China to hike tariffs on $60 billion of US goods

China said the move was a "response to US unilateralism." Recent talks to end the trade spat between the world's two largest economies ended without a breakthrough last week.

China said on Monday that it would increase tariffs of up to 25% on $60 billion (€53 billion) worth of US goods, starting on June 1.

The "adaptation" was a "response to US unilateralism and trade protectionism," the State Council's Customs Tariffs Commission said.

Read more: Trump's China tariffs are about more than just trade

US President Donald Trump last week increased tariffs on $200 billion worth of Chinese goods to 25% and ordered US trade officials to start looking into imposing tariffs on another $300 billion worth of Chinese goods.

Talks between the United States and China on a deal to end their trade dispute ended on Friday without a breakthrough.

China had collected duties of 5% to 25% on nearly 2,500 goods before the latest hike. The Tariffs Commission did not specify which goods would be targeted by the higher rates.

Read more: Sieren's China: Trump feels threatened by China's rise

An hour before the Tariff Council's announcement, Trump wrote on Twitter that "China should not retaliate" against the latest US moves. "Will only get worse!" he added.

In Beijing, a spokesman for the Chinese Foreign Ministry said the country would "never surrender to external pressure."

Investors fear further escalation in the dispute between the world's two largest economies could undermine global growth.

Trump's tariffs and who they target

Solar panels and washing machines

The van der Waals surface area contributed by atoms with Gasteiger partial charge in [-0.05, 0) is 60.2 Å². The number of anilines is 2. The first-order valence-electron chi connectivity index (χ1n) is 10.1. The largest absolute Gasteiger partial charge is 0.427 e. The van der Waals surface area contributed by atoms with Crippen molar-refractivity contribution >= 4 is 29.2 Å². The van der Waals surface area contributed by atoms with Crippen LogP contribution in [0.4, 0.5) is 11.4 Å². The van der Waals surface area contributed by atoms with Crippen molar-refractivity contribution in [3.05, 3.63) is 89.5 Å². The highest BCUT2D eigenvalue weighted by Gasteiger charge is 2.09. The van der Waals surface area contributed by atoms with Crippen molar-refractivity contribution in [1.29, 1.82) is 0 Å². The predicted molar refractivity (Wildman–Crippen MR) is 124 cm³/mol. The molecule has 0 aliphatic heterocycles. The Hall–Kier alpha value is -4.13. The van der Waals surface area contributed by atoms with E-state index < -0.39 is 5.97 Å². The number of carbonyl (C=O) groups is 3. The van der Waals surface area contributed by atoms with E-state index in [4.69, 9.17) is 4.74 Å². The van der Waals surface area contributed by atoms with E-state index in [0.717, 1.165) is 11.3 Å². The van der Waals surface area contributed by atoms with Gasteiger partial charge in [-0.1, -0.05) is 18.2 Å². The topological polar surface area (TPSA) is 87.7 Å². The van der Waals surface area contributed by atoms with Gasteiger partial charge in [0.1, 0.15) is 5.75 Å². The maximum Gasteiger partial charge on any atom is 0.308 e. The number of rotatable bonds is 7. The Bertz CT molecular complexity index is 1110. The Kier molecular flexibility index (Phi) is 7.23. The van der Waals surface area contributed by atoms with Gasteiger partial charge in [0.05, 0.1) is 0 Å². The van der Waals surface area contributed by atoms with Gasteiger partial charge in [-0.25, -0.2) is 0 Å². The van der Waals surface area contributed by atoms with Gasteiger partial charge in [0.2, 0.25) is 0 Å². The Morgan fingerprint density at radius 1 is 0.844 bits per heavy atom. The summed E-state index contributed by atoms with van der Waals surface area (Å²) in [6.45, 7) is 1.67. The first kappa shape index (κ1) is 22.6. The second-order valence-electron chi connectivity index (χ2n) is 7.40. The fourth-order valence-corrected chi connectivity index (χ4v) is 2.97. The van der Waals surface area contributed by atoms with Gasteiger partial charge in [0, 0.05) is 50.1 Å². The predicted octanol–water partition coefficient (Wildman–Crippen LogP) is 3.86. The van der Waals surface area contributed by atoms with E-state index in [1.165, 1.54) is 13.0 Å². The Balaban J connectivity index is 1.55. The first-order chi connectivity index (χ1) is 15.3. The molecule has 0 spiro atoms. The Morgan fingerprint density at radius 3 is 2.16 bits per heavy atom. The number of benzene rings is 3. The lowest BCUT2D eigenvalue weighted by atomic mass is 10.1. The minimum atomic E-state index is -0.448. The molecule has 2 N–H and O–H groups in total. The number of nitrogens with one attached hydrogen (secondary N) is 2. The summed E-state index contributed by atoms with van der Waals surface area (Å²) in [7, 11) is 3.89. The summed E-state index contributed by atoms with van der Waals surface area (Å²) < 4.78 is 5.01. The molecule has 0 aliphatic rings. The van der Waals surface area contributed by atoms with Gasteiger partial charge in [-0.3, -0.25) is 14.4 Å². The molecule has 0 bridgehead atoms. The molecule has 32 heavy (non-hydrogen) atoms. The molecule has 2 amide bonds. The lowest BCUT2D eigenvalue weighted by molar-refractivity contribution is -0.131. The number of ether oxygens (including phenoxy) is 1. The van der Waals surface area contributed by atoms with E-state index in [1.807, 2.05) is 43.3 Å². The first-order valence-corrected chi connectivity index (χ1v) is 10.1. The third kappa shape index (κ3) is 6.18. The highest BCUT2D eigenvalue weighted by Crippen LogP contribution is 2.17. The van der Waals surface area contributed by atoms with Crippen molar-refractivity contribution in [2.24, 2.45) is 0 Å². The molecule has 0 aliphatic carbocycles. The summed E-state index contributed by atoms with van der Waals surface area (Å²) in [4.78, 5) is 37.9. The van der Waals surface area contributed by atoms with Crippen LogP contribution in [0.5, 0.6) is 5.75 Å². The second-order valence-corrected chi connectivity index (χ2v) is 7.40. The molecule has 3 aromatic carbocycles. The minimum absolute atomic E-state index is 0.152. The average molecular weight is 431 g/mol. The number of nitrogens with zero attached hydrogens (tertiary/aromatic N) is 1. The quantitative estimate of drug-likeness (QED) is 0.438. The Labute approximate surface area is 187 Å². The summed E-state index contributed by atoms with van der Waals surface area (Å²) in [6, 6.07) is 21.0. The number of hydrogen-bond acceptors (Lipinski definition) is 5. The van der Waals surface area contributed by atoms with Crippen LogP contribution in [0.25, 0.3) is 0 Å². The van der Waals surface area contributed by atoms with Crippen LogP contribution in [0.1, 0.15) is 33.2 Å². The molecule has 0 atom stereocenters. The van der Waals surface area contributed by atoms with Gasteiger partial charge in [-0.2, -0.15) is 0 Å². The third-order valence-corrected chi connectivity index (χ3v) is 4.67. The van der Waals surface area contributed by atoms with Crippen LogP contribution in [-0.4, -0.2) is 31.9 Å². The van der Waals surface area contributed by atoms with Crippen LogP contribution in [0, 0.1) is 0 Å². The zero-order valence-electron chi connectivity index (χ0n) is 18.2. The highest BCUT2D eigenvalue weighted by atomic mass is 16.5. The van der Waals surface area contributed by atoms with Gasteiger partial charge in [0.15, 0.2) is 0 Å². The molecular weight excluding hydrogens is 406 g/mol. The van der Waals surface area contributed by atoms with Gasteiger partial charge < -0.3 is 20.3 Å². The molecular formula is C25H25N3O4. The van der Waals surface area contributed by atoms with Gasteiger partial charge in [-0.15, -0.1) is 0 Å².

The first round of tariffs in 2018 were on all imported washing machines and solar panels — not just those from China. A study by economists from the Federal Reserve Bank of New York, Columbia University, and Princeton University found that the burden of Trump's tariffs — including taxes on steel, aluminum, solar panels falls entirely on US consumers and businesses who buy imported products.

Trump's tariffs and who they target

China hike

On Friday May 10, 2019 President Donald Trump imposed sanctions on $200 billion (€178 billion) worth of Chinese goods. The move rasied tariffs from 10% to 25% on a range of consumer products, including cell phone, computers and toys. China's Commerce Ministry said it "deeply regrets" the US decision.

Trump's tariffs and who they target

Issues with the EU

In April 2019, the United States said it wanted to put tariffs on $11.2 billion worth of goods from the EU. The list includes helicopters and aircraft from Airbus as well as European exports like: famous cheeses like Stilton, Roquefort and Gouda, wines and oysters, ceramics, knives and pajamas.

Trump's tariffs and who they target

EU fights back

The EU imposed import duties of 25% on a $2.8 billion range of imports from the United States in retaliation for US tariffs on European steel and aluminum. Targeted US products include Harley-Davidson motorcycles, bourbon, peanuts, blue jeans, steel and aluminum.

Trump's tariffs and who they target

European automakers next?

May 17, 2019 is the deadline for President Trump to decide on imposing tariffs on vehicle imports from the EU. According to diplomats, Germany, whose exports of cars and parts to the United States are more than half the EU total, wants to press ahead with talks to ward off tariffs on automakers Volkswagen, Mercedes and BMW.

Trump's tariffs and who they target

India not exempt

India, the world's biggest buyer of US almonds, on June 21, 2018 raised import duties on the nuts by 20% and increased tariffs on a range of other farm products and US iron and steel, in retaliation for US tariffs on Indian steel. Trump said last month that he would end preferential trade treatment for India, which would result in US tariffs on up to $5.6 billion of imports from India.

Trump's tariffs and who they target

North American neighbors in tariff spat

Mexico on June 5, 2018 imposed tariffs of up to 25% on American steel, pork, cheese, apples, potatoes and bourbon, in retaliation for US tariffs on Mexican metals. While to the north, Canada on July 1 imposed tariffs on $12.6 billion worth of U.S. goods, including steel, aluminum, coffee, ketchup and bourbon whiskey in retaliation for US tariffs on Canadian steel and aluminum.

amp/msh (Reuters, dpa, AFP)

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